Your other idea of composting is also AOK...
     
  3. yellowchicks

    yellowchicks Chillin' With My Peeps

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    As you had experienced, sand does not work well in wet condition if the sub-grade is not permeable to drain it (such as on clay or on concrete patio). Sand also does not decompose, but it can be mixed in the compost to create a more sandy soil.

    What you have done so far, removing the sand, adding top soil (not garden soil) on the bottom and wood shaving on the top is fine. There is no need to rake out all the bedding materials weekly.

    If the run is covered, deep litter method should work well on the dirt ground. Just keep adding the pine shaving whatever works to control odor and moisture when it starts to get smelly or wet. Stir the bedding daily if you can, a quick rake is all you need. The shavings and the chicken poo will breakdown to fill the holes on the ground, so not to worry. Remove 2/3 of the bedding material every 6 months, let it compost for several months (depending on the temperature), then use it in your garden. Add new bedding in the run to start your next cycle of deep litter.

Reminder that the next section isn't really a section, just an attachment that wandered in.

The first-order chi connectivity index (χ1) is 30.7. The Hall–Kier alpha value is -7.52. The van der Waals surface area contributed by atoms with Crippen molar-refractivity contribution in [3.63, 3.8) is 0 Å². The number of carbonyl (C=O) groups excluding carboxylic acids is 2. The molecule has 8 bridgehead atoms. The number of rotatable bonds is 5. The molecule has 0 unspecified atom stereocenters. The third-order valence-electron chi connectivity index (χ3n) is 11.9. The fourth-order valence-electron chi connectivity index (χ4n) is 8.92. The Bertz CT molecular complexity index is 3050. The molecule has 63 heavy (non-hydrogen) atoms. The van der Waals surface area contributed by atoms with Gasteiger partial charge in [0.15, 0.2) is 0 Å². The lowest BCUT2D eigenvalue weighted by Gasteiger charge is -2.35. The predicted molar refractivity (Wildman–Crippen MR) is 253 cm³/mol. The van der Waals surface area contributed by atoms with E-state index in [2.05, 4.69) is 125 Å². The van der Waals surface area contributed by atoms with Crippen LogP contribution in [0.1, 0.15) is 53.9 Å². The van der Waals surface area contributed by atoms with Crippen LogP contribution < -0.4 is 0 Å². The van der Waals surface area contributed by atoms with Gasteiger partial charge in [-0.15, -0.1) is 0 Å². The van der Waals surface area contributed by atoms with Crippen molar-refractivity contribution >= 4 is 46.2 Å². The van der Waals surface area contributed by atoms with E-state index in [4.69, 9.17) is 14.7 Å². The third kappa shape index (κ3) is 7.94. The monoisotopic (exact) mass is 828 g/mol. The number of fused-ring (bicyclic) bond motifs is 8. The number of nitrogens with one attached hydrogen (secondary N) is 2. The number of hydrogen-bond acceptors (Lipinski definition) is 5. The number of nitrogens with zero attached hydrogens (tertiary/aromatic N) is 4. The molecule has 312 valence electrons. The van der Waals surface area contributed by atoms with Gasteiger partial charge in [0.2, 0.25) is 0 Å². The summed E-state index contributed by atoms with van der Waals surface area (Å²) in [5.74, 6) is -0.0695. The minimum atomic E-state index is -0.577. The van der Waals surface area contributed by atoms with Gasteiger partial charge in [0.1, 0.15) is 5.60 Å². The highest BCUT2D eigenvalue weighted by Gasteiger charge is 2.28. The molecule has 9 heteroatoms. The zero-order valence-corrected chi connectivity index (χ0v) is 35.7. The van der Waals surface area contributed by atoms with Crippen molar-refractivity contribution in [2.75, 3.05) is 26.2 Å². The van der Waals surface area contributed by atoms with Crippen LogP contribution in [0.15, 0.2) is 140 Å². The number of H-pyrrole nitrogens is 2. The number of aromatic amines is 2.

People have different preferences of the bedding materials, it really depend on the climate and your setup, find one that works for your conditions.
     
  4. CliffB

    CliffB Chillin' With My Peeps

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    Quote:
    This is what i just said in another thread.
     
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  5. donrae

    donrae Hopelessly Addicted Premium Member

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    What you're talking about is basically a deep litter method for the run, and it's great. I cringed when reading you're raking out straw and shavings--leave that in there, and just add to it as needed. I go by smell, and sometimes don't have to add material for months. During the winter (rainy PNW, here) I use lots more straw as it breaks down slowly and helps keep the bird's feet out of the mud. When it dries out, toss some corn or scratch out there and let the ladies turn it for you--why do that work yourself? I clean mine out once a year or so and put it in the garden. Between the chickens and the horses, my garden is the envy of my friends!